~n_LinkedIn - Moffatt
Robert Nettleton believes that students shouldn’t cite in-class work as a job on their LinkedIn account. He teaches a social media class at Algonquin

LinkedIn has changed the “where we work” section on their page for the college due to an Algonquin Times investigation.

LinkedIn analytics showed Algonquin as being the single biggest employer of the college, with the City of Ottawa a distant second place.

Phil Gaudreau, Algonquin’s communications officer, has an idea about what happened.

“Students who work at the college’s learning enterprises – such as the radio station, restaurant, or newspaper – identify as employees but are not necessarily employees of the college,” said Gaudreau, in an e-mail.

He also pointed out that the term ‘alumni’ can also refer to anyone who has formerly worked anywhere. This makes administrators and teachers who work at Algonquin able to refer to themselves as alumni on LinkedIn, although they may not have necessarily attended the college as a student.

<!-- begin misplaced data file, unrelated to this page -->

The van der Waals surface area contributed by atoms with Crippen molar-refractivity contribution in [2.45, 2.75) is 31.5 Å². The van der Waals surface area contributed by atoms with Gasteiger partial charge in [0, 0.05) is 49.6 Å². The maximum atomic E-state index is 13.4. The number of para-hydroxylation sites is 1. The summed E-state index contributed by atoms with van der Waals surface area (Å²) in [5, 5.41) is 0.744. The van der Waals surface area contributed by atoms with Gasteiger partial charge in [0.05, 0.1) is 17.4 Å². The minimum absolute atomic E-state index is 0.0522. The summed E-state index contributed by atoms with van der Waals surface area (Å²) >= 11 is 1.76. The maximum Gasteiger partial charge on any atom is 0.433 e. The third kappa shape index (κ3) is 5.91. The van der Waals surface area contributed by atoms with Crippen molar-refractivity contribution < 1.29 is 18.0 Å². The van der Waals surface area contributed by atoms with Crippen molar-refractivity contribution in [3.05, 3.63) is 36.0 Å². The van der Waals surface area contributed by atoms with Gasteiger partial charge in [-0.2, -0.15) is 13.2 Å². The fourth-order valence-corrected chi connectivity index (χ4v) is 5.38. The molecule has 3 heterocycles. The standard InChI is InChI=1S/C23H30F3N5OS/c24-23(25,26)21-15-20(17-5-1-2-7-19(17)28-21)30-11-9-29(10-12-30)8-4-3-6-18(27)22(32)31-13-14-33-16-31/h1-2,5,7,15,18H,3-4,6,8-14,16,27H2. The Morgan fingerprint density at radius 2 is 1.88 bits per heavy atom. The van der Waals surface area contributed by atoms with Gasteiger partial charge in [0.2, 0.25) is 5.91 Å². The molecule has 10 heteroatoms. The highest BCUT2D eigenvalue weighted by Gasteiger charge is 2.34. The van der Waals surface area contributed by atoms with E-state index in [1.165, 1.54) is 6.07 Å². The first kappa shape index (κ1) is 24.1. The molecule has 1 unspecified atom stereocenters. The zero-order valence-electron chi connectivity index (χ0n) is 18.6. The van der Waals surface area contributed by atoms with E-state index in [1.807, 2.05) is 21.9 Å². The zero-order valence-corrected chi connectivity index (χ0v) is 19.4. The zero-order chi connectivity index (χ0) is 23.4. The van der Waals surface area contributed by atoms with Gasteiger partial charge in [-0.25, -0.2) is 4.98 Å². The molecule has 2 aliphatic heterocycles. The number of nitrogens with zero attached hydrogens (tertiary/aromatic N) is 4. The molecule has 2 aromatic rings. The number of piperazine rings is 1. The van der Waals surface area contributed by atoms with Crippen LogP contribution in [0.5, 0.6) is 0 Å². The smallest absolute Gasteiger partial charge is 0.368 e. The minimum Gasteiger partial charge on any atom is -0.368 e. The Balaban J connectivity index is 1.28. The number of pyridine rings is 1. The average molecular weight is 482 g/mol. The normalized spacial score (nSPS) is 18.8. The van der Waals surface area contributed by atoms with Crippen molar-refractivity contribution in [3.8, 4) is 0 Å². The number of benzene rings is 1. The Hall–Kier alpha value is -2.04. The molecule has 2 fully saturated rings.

“The Algonquin College company page should not include alumni who currently work at the school,” said Kathleen Kahlon, communications consultant for LinkedIn Canada. “There was some behind-the-scenes mapping that needed to take place to ensure that the college isn’t listed as the top employer.”

Robert Nettleton, who teaches a class on social media strategy at Algonquin, doesn’t think students who work on the college’s learning enterprises should list themselves as employed by the college

“I don’t know if you should necessarily put it as your employment.” said Nettleton “Maybe on a resume you can say ‘As part of my radio broadcasting I worked with CKDJ and these are all the responsibilities that I had.’” Said Nettleton.